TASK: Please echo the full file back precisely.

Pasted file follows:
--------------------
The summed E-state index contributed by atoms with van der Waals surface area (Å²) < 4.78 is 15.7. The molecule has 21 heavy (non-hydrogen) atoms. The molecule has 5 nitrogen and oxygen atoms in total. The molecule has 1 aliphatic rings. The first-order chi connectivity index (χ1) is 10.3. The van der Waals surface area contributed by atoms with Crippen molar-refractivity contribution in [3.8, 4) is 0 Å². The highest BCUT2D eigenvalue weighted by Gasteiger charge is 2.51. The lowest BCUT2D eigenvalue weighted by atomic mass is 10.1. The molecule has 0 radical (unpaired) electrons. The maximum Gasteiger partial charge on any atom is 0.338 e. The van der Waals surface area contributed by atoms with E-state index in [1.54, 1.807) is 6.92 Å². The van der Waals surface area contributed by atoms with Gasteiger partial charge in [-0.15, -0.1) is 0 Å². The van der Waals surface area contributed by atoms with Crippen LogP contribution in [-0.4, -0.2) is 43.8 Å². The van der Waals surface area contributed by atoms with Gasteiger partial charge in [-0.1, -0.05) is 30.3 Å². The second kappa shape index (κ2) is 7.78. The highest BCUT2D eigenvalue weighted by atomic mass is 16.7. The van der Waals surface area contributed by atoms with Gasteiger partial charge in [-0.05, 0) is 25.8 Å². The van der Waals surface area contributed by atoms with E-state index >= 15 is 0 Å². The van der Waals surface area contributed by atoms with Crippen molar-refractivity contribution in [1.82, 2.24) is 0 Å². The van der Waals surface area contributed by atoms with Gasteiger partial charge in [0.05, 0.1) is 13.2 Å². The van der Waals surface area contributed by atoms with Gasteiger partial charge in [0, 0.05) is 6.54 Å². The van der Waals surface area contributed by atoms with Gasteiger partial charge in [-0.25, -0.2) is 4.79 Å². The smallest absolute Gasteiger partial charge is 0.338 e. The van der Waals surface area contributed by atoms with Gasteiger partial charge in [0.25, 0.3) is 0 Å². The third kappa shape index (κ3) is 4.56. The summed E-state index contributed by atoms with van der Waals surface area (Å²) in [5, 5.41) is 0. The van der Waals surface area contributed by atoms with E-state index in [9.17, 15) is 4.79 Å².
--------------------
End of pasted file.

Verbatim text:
The summed E-state index contributed by atoms with van der Waals surface area (Å²) < 4.78 is 15.7. The molecule has 21 heavy (non-hydrogen) atoms. The molecule has 5 nitrogen and oxygen atoms in total. The molecule has 1 aliphatic rings. The first-order chi connectivity index (χ1) is 10.3. The van der Waals surface area contributed by atoms with Crippen molar-refractivity contribution in [3.8, 4) is 0 Å². The highest BCUT2D eigenvalue weighted by Gasteiger charge is 2.51. The lowest BCUT2D eigenvalue weighted by atomic mass is 10.1. The molecule has 0 radical (unpaired) electrons. The maximum Gasteiger partial charge on any atom is 0.338 e. The van der Waals surface area contributed by atoms with E-state index in [1.54, 1.807) is 6.92 Å². The van der Waals surface area contributed by atoms with Gasteiger partial charge in [-0.15, -0.1) is 0 Å². The van der Waals surface area contributed by atoms with Crippen LogP contribution in [-0.4, -0.2) is 43.8 Å². The van der Waals surface area contributed by atoms with Gasteiger partial charge in [-0.1, -0.05) is 30.3 Å². The second kappa shape index (κ2) is 7.78. The highest BCUT2D eigenvalue weighted by atomic mass is 16.7. The van der Waals surface area contributed by atoms with Gasteiger partial charge in [-0.05, 0) is 25.8 Å². The van der Waals surface area contributed by atoms with E-state index >= 15 is 0 Å². The van der Waals surface area contributed by atoms with Crippen molar-refractivity contribution in [1.82, 2.24) is 0 Å². The van der Waals surface area contributed by atoms with Gasteiger partial charge in [0.05, 0.1) is 13.2 Å². The van der Waals surface area contributed by atoms with Gasteiger partial charge in [0, 0.05) is 6.54 Å². The van der Waals surface area contributed by atoms with Gasteiger partial charge in [-0.25, -0.2) is 4.79 Å². The smallest absolute Gasteiger partial charge is 0.338 e. The van der Waals surface area contributed by atoms with Gasteiger partial charge in [0.25, 0.3) is 0 Å². The third kappa shape index (κ3) is 4.56. The summed E-state index contributed by atoms with van der Waals surface area (Å²) in [5, 5.41) is 0. The van der Waals surface area contributed by atoms with E-state index in [9.17, 15) is 4.79 Å².